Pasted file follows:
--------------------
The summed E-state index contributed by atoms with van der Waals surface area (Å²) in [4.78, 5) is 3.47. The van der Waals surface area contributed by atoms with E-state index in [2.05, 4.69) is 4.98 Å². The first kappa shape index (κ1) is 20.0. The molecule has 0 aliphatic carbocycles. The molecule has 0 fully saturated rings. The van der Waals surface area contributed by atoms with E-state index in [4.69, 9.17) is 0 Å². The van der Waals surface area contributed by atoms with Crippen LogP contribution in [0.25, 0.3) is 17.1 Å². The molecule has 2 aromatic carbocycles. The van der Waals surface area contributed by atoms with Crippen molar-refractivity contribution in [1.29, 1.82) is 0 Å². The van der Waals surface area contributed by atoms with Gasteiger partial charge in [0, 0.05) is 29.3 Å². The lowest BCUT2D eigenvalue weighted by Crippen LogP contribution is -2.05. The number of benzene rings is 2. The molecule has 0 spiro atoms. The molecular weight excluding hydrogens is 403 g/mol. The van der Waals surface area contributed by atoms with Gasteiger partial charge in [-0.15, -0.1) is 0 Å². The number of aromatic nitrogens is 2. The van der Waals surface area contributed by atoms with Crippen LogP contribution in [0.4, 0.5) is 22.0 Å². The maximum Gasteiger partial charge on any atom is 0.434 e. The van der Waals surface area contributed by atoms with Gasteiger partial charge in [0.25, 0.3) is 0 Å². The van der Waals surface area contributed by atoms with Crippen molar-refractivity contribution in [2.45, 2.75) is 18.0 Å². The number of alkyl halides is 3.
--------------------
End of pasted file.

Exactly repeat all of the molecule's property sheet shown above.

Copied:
The summed E-state index contributed by atoms with van der Waals surface area (Å²) in [4.78, 5) is 3.47. The van der Waals surface area contributed by atoms with E-state index in [2.05, 4.69) is 4.98 Å². The first kappa shape index (κ1) is 20.0. The molecule has 0 aliphatic carbocycles. The molecule has 0 fully saturated rings. The van der Waals surface area contributed by atoms with E-state index in [4.69, 9.17) is 0 Å². The van der Waals surface area contributed by atoms with Crippen LogP contribution in [0.25, 0.3) is 17.1 Å². The molecule has 2 aromatic carbocycles. The van der Waals surface area contributed by atoms with Crippen molar-refractivity contribution in [1.29, 1.82) is 0 Å². The van der Waals surface area contributed by atoms with Gasteiger partial charge in [0, 0.05) is 29.3 Å². The lowest BCUT2D eigenvalue weighted by Crippen LogP contribution is -2.05. The number of benzene rings is 2. The molecule has 0 spiro atoms. The molecular weight excluding hydrogens is 403 g/mol. The van der Waals surface area contributed by atoms with Gasteiger partial charge in [-0.15, -0.1) is 0 Å². The number of aromatic nitrogens is 2. The van der Waals surface area contributed by atoms with Crippen LogP contribution in [0.4, 0.5) is 22.0 Å². The maximum Gasteiger partial charge on any atom is 0.434 e. The van der Waals surface area contributed by atoms with Gasteiger partial charge in [0.25, 0.3) is 0 Å². The van der Waals surface area contributed by atoms with Crippen molar-refractivity contribution in [2.45, 2.75) is 18.0 Å². The number of alkyl halides is 3.